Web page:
Troy’s fire department rating will improve this October, which should lower our insurance rates. Fire protection ratings show how markets can ensure the quality of our services. They also provide an example of value creation as opposed to compliance-driven documentation.
The Insurance Services Office’s (ISO) Fire Suppression Rating Schedule dates back to 1909. Insurance companies wanted reliable information on the quality of cities’ firefighting services. Entire city blocks of tightly bunched wooden buildings could burn without effective firefighting response. Insurers wanted to know where poor fire protection created a risk of devastating losses.
The ratings range from 10 (worst) to 1 (best). Troy’s rating will improve from 3 to 2. Only three percent of over 43,000 departments have a rating of 2; just 305 departments nationally (0.7 percent) have a score of 1. Twenty percent of departments have scores of 9 or 10, so ISO is not like a teacher who gives only A’s and B’s. The rating formula assigns points for a fire department’s equipment and training, water resources, and communications.
The ratings cannot tell a community how good of a fire department they should have because quality is costly. For instance, opening a third fire station helped drive Troy’s improved rating. The third fire station improves response times, which could save lives or contain damage in a fire. The money for the station, however, could have been spent on the police force, street repairs, or lowering taxes.
Are the benefits worth the cost? That’s for cities across the country to decide. Fire suppression ratings assist us as citizens in making such decisions. The city of Troy has been spending money upgrading our fire department for several years. The ISO score signals that our investment is paying off.
And yet can we really be sure that a better ISO rating means better protection? This is a significant question. The ratings are based on many factors. If the factors do not improve protection, a better rating does not make us safer. Public schools can provide lots of documentation of the attainment of performance criteria without noticeable improvement. Could a similar dynamic be at work in firefighting?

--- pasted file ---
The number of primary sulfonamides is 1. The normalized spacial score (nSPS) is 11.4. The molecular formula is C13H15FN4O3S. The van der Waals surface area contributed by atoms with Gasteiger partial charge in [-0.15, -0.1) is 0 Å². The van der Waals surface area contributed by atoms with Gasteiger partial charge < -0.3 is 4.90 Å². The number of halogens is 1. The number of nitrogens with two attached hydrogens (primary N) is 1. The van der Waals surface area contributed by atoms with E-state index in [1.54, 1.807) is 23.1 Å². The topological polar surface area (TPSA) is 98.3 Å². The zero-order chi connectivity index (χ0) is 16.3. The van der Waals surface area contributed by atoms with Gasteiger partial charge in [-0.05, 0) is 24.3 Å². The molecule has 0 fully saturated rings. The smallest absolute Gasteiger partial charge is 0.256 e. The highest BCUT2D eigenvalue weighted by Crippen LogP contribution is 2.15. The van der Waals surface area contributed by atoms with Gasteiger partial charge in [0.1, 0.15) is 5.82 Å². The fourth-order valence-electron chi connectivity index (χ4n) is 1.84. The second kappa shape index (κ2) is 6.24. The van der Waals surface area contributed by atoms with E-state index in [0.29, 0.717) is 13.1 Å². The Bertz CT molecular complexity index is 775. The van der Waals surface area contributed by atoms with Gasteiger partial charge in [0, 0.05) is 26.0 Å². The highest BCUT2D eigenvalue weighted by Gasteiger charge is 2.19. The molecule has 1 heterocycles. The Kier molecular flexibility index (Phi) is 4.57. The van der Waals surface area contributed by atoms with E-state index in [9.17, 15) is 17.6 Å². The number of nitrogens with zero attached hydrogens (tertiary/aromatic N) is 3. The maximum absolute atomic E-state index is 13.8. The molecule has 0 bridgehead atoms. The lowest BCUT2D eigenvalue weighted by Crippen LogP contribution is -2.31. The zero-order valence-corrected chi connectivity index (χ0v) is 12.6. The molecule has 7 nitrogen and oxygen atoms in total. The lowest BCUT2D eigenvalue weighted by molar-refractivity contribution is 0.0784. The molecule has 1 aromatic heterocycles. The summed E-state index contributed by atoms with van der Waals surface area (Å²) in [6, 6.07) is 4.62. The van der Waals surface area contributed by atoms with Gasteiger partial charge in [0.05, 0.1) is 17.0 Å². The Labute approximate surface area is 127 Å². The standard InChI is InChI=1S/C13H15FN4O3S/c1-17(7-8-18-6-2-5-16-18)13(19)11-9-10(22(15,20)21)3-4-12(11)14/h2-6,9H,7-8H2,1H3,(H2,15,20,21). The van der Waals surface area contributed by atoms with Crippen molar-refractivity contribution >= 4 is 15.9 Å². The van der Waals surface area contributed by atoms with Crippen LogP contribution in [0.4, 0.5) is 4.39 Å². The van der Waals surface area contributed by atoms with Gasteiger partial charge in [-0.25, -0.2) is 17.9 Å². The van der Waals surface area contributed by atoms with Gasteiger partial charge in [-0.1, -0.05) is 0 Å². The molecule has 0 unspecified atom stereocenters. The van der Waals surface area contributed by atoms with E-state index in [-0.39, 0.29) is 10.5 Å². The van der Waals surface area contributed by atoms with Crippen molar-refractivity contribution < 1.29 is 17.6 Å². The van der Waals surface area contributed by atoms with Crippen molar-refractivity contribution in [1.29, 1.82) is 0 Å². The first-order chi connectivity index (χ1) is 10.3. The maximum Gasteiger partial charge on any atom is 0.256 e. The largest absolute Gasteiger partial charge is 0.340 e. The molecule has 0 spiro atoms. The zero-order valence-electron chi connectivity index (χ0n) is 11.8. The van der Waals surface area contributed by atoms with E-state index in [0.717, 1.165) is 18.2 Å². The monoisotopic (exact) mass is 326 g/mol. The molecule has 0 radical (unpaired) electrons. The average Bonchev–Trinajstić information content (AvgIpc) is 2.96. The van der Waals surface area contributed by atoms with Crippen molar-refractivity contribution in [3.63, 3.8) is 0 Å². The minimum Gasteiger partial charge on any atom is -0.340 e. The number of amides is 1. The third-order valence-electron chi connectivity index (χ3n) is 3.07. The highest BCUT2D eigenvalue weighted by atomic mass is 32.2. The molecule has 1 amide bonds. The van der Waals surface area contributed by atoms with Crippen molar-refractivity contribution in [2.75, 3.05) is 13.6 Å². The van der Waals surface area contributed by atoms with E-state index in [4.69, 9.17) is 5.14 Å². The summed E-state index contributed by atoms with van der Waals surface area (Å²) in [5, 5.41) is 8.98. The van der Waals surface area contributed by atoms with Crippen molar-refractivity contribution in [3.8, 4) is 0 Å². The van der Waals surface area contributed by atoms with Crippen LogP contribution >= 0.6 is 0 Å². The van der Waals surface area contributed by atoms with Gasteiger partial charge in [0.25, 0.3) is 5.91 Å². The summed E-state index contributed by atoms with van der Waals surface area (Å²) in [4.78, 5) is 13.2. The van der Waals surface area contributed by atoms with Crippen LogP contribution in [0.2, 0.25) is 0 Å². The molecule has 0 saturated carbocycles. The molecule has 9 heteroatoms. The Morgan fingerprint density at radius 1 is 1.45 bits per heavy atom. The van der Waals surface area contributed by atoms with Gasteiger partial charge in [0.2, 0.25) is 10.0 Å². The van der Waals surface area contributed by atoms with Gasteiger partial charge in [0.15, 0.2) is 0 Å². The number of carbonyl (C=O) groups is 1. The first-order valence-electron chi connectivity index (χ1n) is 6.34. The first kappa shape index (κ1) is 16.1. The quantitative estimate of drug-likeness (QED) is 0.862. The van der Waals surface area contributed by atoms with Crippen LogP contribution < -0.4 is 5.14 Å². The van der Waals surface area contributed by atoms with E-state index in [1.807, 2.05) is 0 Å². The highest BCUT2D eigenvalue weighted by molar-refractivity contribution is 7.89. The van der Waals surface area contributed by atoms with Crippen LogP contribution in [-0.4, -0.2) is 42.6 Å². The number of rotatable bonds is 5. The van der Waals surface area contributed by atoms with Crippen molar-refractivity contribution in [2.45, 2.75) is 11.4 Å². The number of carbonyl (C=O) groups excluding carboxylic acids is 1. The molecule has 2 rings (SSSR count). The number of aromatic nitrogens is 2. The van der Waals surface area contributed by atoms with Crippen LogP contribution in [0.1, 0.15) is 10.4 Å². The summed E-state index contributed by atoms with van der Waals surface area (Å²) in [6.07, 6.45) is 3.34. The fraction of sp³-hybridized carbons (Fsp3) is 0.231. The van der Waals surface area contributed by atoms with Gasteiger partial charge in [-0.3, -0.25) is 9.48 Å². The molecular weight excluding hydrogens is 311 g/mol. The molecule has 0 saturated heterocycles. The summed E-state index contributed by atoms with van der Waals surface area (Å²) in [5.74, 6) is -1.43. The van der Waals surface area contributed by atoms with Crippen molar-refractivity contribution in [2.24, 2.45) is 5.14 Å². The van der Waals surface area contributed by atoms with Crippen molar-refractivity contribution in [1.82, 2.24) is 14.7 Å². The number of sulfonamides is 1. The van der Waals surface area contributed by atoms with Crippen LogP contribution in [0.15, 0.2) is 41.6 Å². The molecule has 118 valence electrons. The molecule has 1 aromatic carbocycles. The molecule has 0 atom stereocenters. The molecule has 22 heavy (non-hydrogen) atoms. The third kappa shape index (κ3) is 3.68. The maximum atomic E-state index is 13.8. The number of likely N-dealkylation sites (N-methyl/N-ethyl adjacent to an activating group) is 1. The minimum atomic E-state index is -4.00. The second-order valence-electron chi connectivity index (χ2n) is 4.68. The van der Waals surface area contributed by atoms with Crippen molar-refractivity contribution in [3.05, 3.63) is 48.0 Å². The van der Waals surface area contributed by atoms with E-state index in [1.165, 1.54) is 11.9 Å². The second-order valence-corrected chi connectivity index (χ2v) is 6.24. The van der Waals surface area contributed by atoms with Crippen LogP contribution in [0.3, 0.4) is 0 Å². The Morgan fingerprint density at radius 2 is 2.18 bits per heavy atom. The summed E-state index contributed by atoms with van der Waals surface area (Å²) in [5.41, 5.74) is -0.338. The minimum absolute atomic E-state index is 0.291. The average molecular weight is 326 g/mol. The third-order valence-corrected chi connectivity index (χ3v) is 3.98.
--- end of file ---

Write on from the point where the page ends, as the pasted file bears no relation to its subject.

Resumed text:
We can trust the ratings because insurance companies continue to offer premium discounts for them. An insurer offering discounts will write more policies in communities like Troy. Lower premiums bring in less money per insured home or business; if fire losses are not lower, the insurance company will lose money. Insurers can verify reduced fire losses using their loss data.
Trial, error, and adjustment is crucial here. Sending three fire engines on structure fire calls instead of two to earns the Troy fire department ISO rating points. This seems prudent, but may not necessarily reduce losses. If dispatching an extra engine does not reduce losses, insurers will not want to offer an additional discount and communities will not want to bear this extra cost. ISO drops factors from its formula which fail to reduce fire losses.
Research by economists finds that quality verification works better when voluntary. Making all insurance companies give discounts for ISO ratings might seem to make sense. Instead, insurers do not have to use and must pay for access to the ratings. Insurers will only pay if the ratings provide value. ISO must ensure that the criteria correlate with lower fire losses and not impose costly and ineffective requirements. If insurers had to use the ratings, ISO could sell access regardless of usefulness and would have little reason to refine the criteria over time.
Economic activity increasingly involves documenting compliance with company policies or government regulations. We now have a saying that if you haven’t documented it, you haven’t done it. Yet fire-fighting demonstrates the weak connection between documentation and value creation: people can be rescued from a burning building without the rescue being documented. Fire suppression demonstrates the potential relevance of performance measures and allows Troy residents to sleep better knowing we are safer.
Daniel Sutter is the Charles G. Koch Professor of Economics with the Manuel H. Johnson Center for Political Economy at Troy University and host of Econversations on TrojanVision. The opinions expressed in this column are the author’s and do not necessarily reflect the views of Troy University.